This story was published by KFYRTV in Bismarck about our third annual Quit Week. Quit Week is a statewide media campaign to raise awareness about quitting tobacco and the resources available to help them do it.

We also thank Bismarck Burleigh Public Health for helping spread the message and all of our local public health units for the tireless work they do for the communities of North Dakota.

To read the full story, click here. 

Milwaukee Journal Sentinel: Menthol cigarettes killed members of my family. The FDA’s proposed ban won’t bring them back, but it will save lives.

This is a piece printed by the Milwaukee Journal Sentinel and written by Kayla McPike, a rising junior at University of Wisconsin-Whitewater and a Campaign for Tobacco-Free Kids Youth Ambassador.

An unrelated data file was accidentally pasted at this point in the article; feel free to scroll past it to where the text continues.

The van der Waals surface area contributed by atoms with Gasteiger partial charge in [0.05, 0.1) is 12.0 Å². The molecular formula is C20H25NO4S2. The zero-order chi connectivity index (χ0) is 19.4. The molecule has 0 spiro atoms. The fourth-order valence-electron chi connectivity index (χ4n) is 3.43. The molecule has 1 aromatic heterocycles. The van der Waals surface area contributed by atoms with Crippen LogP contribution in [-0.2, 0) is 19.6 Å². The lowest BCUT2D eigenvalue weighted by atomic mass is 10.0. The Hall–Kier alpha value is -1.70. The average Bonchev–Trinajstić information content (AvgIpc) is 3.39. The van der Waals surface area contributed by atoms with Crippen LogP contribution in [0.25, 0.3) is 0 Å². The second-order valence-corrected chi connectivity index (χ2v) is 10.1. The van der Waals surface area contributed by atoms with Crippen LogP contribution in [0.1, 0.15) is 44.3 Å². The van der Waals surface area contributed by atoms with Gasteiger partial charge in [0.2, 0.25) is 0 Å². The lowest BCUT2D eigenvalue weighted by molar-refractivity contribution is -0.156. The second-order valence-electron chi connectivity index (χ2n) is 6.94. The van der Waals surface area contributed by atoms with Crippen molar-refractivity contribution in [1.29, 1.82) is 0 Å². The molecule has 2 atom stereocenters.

McPike describes the personal toll of menthol cigarettes and the effect on her family. To read her piece, click here.

New Study Shows Cost of Vaping on US Healthcare

A new, first of its kind study is showing the damage vaping products have on US healthcare expenditures. According to the study, all adult e-cigarette use lead to higher healthcare usage and costs: $15 billion nationally and $2,024 per user. $1.3 billion of this total was attributed to exclusive e-product usage.


To read the full study, click the link: Vaping Expenditure Study